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There is a good explanation of this poem right here on eNotes, at the link below.
Essentially, the poem can be summed up by the following line (from the poem):
The paths of glory lead but to the grave.
Note that the poem is "written in a COUNTRY churchyard." This poem, therefore, is about the deaths of common people, farmers, workers, mothers and fathers:
Oft did the harvest to their sickle yield,
Their furrow oft the stubborn glebe has broke;
How jocund did they drive their team afield!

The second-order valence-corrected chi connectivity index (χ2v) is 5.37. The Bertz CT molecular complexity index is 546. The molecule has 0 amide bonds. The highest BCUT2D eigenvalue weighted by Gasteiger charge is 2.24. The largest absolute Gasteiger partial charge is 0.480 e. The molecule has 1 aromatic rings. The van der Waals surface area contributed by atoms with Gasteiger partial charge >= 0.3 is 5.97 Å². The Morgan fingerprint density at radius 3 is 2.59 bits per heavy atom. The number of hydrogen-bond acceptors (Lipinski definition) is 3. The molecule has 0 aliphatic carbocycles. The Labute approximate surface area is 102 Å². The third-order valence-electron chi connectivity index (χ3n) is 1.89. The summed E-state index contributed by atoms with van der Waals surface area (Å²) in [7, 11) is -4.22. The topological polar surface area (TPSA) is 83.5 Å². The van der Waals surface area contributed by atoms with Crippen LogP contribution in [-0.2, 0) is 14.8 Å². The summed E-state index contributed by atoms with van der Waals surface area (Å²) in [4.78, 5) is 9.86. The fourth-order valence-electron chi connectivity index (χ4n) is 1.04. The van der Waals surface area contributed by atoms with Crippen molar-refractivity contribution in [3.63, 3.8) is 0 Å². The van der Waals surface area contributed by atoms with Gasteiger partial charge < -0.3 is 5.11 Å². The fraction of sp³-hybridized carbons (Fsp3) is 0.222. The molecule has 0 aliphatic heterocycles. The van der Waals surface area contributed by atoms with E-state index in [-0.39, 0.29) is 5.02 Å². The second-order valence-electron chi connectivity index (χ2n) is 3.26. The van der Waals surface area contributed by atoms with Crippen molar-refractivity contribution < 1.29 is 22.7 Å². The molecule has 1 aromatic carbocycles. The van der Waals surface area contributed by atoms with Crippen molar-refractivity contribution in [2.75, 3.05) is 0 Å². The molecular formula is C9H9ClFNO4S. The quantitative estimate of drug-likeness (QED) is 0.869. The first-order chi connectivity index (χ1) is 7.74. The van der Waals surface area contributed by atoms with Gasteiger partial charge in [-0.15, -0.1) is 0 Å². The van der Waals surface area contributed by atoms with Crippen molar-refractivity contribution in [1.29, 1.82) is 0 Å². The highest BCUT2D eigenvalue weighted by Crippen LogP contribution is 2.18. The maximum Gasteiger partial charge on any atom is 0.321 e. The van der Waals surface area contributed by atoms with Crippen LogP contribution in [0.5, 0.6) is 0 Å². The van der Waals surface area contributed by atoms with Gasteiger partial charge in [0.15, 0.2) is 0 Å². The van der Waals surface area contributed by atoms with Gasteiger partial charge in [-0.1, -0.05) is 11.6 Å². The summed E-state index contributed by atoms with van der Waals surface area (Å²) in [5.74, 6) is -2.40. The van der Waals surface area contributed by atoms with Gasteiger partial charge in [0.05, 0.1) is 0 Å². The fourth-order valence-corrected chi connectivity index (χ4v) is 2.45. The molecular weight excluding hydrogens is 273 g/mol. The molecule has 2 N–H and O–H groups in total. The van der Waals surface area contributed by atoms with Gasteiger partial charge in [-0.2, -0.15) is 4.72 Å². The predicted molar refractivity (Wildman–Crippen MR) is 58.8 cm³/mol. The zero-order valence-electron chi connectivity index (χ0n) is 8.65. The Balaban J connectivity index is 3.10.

How bow'd the woods beneath their sturdy stroke!
An "elegy" is a poetic lament for the dead, and this poem celebrates the honor of lives that were lived simply, but happily. Just because the people buried in this country churchyard were common people, does not mean that their lives were not important in God's eyes.
As the epitaph on the gravestone says:
No farther seek his merits to disclose,
Or draw his frailties from their dread abode
(There they alike in trembling hope repose),
The bosom of his Father and his God.
Death is a type of rest in which nothing one has accomplished on earth matters. We leave our hopes, our dreams, our "frailties" and our "merits" at the grave as we enter into the "hope and respose" of the Father, God.
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